All the members of SCOOP ( 1 Project Manager, 1 Team Leader and 2 Analysts / Programmers) were given an excellent 4 day training course in the Booch OO methodology presented by Rational Software. A 3 day training course was organised for Delphi in Ireland , however this training course was poorly designed and was not as useful as expected.
 
 

5.0 Selecting a Stores Controller module.


In selecting a Stores Controller (SC) module the following criteria was used:

Also the following implementation assumption was made: As Stores Controller was implemented in 1994 on Windows 3.1, certain improvements can be made to the user interface, as the SCOOP implementation will be developed in Windows 95. Also the new concepts of three-tier architecture and OLE may be used to implement SCOOP’s version of the SC module. Even though the end result may look different the same functionality will be emulated.
 
Using the above criteria and implementation it was decided that the Location functionality in SC would be selected.
 

6.0 The OO implementation Experience.

While implementing the Location functionality of Stores Controller the following related concepts were added to the SCOOP implementation: -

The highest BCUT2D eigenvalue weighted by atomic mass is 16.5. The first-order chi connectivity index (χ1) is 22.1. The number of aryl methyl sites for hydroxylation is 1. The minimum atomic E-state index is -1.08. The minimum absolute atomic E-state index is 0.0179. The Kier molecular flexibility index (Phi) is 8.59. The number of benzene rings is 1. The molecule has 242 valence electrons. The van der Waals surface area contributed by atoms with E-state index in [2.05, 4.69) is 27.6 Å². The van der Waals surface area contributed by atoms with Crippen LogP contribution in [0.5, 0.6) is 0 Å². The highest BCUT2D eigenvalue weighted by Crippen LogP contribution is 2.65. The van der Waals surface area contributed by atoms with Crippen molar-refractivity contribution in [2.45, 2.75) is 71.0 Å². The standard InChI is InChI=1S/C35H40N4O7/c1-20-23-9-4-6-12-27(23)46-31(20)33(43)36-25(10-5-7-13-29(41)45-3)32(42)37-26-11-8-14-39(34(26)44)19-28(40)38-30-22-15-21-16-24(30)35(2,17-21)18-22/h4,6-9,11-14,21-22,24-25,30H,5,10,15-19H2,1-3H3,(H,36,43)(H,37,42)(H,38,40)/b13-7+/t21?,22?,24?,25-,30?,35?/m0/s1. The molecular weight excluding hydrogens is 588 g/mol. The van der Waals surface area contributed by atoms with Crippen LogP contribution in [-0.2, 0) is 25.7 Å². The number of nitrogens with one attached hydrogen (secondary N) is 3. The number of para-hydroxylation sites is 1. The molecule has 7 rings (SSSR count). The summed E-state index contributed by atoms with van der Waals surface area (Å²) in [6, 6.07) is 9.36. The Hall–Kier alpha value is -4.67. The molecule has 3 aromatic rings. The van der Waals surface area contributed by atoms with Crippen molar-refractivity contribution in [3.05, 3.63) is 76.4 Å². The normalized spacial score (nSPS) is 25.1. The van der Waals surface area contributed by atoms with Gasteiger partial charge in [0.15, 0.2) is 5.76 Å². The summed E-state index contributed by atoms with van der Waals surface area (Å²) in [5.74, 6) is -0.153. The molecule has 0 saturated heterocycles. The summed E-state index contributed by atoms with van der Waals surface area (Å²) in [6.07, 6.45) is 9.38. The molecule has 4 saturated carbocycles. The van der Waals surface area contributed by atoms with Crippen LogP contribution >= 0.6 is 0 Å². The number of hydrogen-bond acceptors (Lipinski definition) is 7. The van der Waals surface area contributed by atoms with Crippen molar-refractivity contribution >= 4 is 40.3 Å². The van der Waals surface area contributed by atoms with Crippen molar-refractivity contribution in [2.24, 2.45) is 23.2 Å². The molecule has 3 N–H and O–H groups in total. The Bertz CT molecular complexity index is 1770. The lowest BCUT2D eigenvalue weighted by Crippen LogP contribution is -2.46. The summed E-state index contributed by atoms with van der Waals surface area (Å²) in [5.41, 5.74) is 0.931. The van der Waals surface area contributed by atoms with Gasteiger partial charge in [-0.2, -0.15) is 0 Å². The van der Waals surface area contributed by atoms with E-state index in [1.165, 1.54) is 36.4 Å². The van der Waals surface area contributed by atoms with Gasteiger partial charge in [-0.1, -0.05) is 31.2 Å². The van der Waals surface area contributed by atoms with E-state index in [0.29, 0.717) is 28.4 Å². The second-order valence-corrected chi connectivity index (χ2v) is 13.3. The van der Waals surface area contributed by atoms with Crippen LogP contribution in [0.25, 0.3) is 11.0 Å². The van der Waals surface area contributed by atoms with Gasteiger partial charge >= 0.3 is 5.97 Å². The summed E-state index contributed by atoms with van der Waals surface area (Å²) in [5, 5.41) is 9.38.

7.0 Assessments

7.1 Metric Assessment

The purpose of this assessment was to compare the original module metrics with the SCOOP metrics to calculate which method was more productive. Before the comparison was made the learning curve was taken out of the SCOOP metrics to try and compare like with like. The following metrics were calculated: -
 
 



Fig 1 PSULL.1




Based on the metrics the following conclusions about using the OO methodology were made :

    1. The design using OO techniques is a much more thorough process. All problems even implementation issues must be thought out at this stage. Also if a business function is left out or is added at a later stage , the class design may change radically. The designer must also have the ‘big picture’ view of the project and must known how the business area is used throughout the system.
    2. There is much more documentation in the design phase. There are class diagrams, scenario diagrams, use cases and Axis of change documents. In the existing software process method there is at most two documents.
    3. Coding takes less time due as the design documentation provides classes that can be grouped together into programmable packages. These packages can be written in isolation and accessed through interfaces.

 

7.2 Product Assessment